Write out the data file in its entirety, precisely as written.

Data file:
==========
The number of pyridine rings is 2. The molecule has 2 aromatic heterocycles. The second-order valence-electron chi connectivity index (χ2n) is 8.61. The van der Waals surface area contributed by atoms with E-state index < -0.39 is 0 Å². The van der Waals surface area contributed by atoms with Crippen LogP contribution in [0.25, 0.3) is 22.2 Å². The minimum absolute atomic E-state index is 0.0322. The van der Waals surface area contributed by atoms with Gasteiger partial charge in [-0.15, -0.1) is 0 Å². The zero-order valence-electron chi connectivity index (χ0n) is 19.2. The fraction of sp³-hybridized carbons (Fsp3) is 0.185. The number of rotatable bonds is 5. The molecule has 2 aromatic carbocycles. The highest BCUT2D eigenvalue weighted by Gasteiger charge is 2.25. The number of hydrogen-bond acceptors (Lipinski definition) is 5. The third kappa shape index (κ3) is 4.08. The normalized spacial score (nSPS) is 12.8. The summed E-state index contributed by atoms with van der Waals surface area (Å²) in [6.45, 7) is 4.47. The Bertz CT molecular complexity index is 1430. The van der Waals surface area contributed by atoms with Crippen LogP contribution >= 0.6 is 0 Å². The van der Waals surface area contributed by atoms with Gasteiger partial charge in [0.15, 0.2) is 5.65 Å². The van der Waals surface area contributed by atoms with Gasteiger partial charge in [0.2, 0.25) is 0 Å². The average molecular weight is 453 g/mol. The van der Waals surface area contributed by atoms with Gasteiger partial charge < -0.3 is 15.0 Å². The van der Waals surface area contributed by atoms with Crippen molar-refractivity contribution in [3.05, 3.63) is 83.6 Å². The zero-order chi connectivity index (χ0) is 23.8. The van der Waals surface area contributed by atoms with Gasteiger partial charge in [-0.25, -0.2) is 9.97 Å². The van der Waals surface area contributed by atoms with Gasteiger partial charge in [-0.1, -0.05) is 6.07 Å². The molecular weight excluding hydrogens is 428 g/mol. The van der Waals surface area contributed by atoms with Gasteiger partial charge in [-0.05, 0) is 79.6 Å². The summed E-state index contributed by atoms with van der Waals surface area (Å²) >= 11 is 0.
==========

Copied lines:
The number of pyridine rings is 2. The molecule has 2 aromatic heterocycles. The second-order valence-electron chi connectivity index (χ2n) is 8.61. The van der Waals surface area contributed by atoms with E-state index < -0.39 is 0 Å². The van der Waals surface area contributed by atoms with Crippen LogP contribution in [0.25, 0.3) is 22.2 Å². The minimum absolute atomic E-state index is 0.0322. The van der Waals surface area contributed by atoms with Gasteiger partial charge in [-0.15, -0.1) is 0 Å². The zero-order valence-electron chi connectivity index (χ0n) is 19.2. The fraction of sp³-hybridized carbons (Fsp3) is 0.185. The number of rotatable bonds is 5. The molecule has 2 aromatic carbocycles. The highest BCUT2D eigenvalue weighted by Gasteiger charge is 2.25. The number of hydrogen-bond acceptors (Lipinski definition) is 5. The third kappa shape index (κ3) is 4.08. The normalized spacial score (nSPS) is 12.8. The summed E-state index contributed by atoms with van der Waals surface area (Å²) in [6.45, 7) is 4.47. The Bertz CT molecular complexity index is 1430. The van der Waals surface area contributed by atoms with Crippen LogP contribution >= 0.6 is 0 Å². The van der Waals surface area contributed by atoms with Gasteiger partial charge in [0.15, 0.2) is 5.65 Å². The van der Waals surface area contributed by atoms with Gasteiger partial charge in [0.2, 0.25) is 0 Å². The average molecular weight is 453 g/mol. The van der Waals surface area contributed by atoms with Gasteiger partial charge < -0.3 is 15.0 Å². The van der Waals surface area contributed by atoms with Crippen molar-refractivity contribution in [3.05, 3.63) is 83.6 Å². The zero-order chi connectivity index (χ0) is 23.8. The van der Waals surface area contributed by atoms with Gasteiger partial charge in [-0.25, -0.2) is 9.97 Å². The van der Waals surface area contributed by atoms with Gasteiger partial charge in [-0.1, -0.05) is 6.07 Å². The molecular weight excluding hydrogens is 428 g/mol. The van der Waals surface area contributed by atoms with Gasteiger partial charge in [-0.05, 0) is 79.6 Å². The summed E-state index contributed by atoms with van der Waals surface area (Å²) >= 11 is 0.